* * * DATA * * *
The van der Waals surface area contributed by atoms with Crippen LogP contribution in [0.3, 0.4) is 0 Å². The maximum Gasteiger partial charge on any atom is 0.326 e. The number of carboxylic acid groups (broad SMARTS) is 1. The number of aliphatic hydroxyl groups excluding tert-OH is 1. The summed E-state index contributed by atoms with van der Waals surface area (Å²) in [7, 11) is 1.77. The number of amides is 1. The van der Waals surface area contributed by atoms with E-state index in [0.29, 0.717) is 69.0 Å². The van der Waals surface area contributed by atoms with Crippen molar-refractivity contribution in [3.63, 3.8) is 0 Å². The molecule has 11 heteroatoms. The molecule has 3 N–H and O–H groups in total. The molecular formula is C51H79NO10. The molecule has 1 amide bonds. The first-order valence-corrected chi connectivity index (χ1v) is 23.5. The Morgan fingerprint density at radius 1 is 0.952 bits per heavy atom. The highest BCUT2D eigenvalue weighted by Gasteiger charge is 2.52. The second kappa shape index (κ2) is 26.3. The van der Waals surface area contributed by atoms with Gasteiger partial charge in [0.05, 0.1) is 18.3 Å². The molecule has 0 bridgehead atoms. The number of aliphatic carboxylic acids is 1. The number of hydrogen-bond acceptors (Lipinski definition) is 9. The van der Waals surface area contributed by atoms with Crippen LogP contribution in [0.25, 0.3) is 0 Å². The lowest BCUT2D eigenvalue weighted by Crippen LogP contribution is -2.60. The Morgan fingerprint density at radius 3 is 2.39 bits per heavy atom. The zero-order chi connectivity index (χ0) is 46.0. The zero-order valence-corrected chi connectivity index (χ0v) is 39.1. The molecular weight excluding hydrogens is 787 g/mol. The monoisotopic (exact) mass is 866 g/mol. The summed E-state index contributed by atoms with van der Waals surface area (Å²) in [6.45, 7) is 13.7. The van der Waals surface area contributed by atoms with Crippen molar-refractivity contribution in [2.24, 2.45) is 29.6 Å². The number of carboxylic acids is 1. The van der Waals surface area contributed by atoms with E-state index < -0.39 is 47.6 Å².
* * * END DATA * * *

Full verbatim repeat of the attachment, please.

The van der Waals surface area contributed by atoms with Crippen LogP contribution in [0.3, 0.4) is 0 Å². The maximum Gasteiger partial charge on any atom is 0.326 e. The number of carboxylic acid groups (broad SMARTS) is 1. The number of aliphatic hydroxyl groups excluding tert-OH is 1. The summed E-state index contributed by atoms with van der Waals surface area (Å²) in [7, 11) is 1.77. The number of amides is 1. The van der Waals surface area contributed by atoms with E-state index in [0.29, 0.717) is 69.0 Å². The van der Waals surface area contributed by atoms with Crippen molar-refractivity contribution in [3.63, 3.8) is 0 Å². The molecule has 11 heteroatoms. The molecule has 3 N–H and O–H groups in total. The molecular formula is C51H79NO10. The molecule has 1 amide bonds. The first-order valence-corrected chi connectivity index (χ1v) is 23.5. The Morgan fingerprint density at radius 1 is 0.952 bits per heavy atom. The highest BCUT2D eigenvalue weighted by Gasteiger charge is 2.52. The second kappa shape index (κ2) is 26.3. The van der Waals surface area contributed by atoms with Gasteiger partial charge in [0.05, 0.1) is 18.3 Å². The molecule has 0 bridgehead atoms. The number of aliphatic carboxylic acids is 1. The number of hydrogen-bond acceptors (Lipinski definition) is 9. The van der Waals surface area contributed by atoms with Crippen LogP contribution in [0.25, 0.3) is 0 Å². The lowest BCUT2D eigenvalue weighted by Crippen LogP contribution is -2.60. The Morgan fingerprint density at radius 3 is 2.39 bits per heavy atom. The zero-order chi connectivity index (χ0) is 46.0. The zero-order valence-corrected chi connectivity index (χ0v) is 39.1. The molecular weight excluding hydrogens is 787 g/mol. The monoisotopic (exact) mass is 866 g/mol. The summed E-state index contributed by atoms with van der Waals surface area (Å²) in [6.45, 7) is 13.7. The van der Waals surface area contributed by atoms with Crippen molar-refractivity contribution in [2.24, 2.45) is 29.6 Å². The number of carboxylic acids is 1. The van der Waals surface area contributed by atoms with E-state index < -0.39 is 47.6 Å².